Gunnar Taucher

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Finnish Language Adult Education Centre, Helsinki, 1927 and extension (Aulis Blomstedt), 1959

Jarl Gunnar Taucher, known as Gunnar Taucher (born Vaasa, 2 May 1886; died Helsinki, 15 March 1941), was a Finnish architect who first came to prominence in the first decades of the 20th century for his architecture designed in the style of Nordic Classicism, though later he turned to the Functionalist modernist style.

Taucher studied architecture at Helsinki University of Technology from 1904 to 1908. Among his first works, designed with colleagues Gösta Kajanus and Rafael Blomstedt during the 1910s, were modest single-family houses designed in the Helsinki suburb of Kulosaari. In 1913 Taucher began his career working for the City of Helsinki, reaching the position of City Architect in 1923. Helsinki had been suffering from a severe shortage of affordable housing and Taucher specialised in low-cost housing. He designed the first block of flats for tuberculosis sufferers, on Loviisankatu street (1924, extended in 1931). Taucher's most well-known achievement in municipal housing is at Makelankatu street 37-43 (1925-6); the buildings are regarded as one of the best examples of Nordic Classicism. The tripartite, three- and four-storey building of 160 metres long, dominates the centre of the working-class district of Vallila, and is concerned not only with housing provision but also with cityscape.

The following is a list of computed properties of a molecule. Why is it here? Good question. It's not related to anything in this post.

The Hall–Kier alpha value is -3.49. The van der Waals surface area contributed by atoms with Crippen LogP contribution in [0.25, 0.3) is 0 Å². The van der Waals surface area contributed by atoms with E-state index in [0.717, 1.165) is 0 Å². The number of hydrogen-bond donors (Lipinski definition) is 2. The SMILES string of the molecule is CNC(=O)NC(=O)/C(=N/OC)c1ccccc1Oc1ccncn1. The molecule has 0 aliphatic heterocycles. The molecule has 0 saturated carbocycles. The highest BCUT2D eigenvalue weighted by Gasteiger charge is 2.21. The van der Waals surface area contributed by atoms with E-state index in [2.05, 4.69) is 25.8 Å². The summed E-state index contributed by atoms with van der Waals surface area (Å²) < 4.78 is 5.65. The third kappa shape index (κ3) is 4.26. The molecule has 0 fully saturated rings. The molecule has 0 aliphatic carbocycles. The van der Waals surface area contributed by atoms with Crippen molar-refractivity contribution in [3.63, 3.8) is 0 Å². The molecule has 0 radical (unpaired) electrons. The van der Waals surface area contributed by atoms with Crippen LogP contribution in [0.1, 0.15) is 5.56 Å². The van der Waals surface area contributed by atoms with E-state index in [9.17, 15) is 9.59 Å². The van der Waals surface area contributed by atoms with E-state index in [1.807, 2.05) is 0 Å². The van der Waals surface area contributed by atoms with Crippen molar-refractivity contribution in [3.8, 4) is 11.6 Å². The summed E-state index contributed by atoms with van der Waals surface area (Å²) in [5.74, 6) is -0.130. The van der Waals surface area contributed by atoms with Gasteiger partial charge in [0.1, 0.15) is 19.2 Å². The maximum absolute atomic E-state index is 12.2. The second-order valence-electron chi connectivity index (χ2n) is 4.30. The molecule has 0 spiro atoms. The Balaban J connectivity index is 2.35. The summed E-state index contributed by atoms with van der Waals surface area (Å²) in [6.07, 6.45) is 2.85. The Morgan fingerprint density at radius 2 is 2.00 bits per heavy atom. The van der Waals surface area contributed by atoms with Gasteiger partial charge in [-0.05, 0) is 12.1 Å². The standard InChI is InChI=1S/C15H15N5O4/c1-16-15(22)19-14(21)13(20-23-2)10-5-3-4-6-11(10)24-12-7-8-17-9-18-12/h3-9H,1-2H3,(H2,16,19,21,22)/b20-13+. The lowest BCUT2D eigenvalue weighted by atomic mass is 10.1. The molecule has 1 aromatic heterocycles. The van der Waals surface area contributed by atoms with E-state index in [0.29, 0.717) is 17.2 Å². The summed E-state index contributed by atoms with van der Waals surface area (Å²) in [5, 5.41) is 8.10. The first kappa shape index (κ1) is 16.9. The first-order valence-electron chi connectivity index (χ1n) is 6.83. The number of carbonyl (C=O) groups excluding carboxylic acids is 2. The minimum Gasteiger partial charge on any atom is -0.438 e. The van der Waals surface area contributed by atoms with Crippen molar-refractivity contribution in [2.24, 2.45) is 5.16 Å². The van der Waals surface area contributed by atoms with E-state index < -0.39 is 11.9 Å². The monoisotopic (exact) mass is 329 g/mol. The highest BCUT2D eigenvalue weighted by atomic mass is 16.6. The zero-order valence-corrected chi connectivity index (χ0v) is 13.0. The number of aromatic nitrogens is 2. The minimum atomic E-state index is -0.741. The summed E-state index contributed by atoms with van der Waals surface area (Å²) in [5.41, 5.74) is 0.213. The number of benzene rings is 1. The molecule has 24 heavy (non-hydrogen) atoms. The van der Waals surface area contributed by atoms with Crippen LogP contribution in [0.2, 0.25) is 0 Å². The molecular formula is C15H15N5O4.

Taucher also designed several schools and educational buildings in Helsinki. His Finnish Language Adult Education Centre (1927) (which may haver had a significant input from his young talented assistant Pauli E. Blomstedt) is clearly still in the Nordic Classicism style, while the Käpylä primary school (1929) and the Aleksis Kivi Primary School (1934) are more pared-down examples of classicism compared to his early works, anticipating the move towards a more purist Modernism, shown in one of his later schools, the Lapinlahti school (1939). Other buildings (all in Helsinki) include the Helsinki Police station on Pieni Roobertinkatu 1-3 (1929), the Kivelä hospital (1935), the Alppila circular-shaped water tower (1938), and the Kamppi Electricity company premises (1939), which were later extended in the 1960s by architect Alvar Aalto. during the 1940s and 1950s, together with architect Hilding Ekelund, Taucher also designed the yellow kiosks in the Töölö area of Helsinki.

Selection of works by Gunnar Taucher[edit]

References[edit]

  • Angeletti, Angelo; Gaia Remiddi (1998). Alvar Aalto e il Classicismo Nordico. Rome: F.lli Palombi. ISBN 88-7621-666-9.  (In Italian and English)
  • Paavilainen, Simo and Juhani Pallasmaa (eds.) (1982). Nordic Classicism 1910-1930. Helsinki: Museum of Finnish Architecture. ISBN 951-9229-21-3. 
  • Salokorpi, Asko (ed.) (1985). Classical Tradition and the Modern Movement. Proceedings of the International Alvar Aalto Symposium, 2. Helsinki: Finnish Association of Architects. ISBN 951-9229-38-8.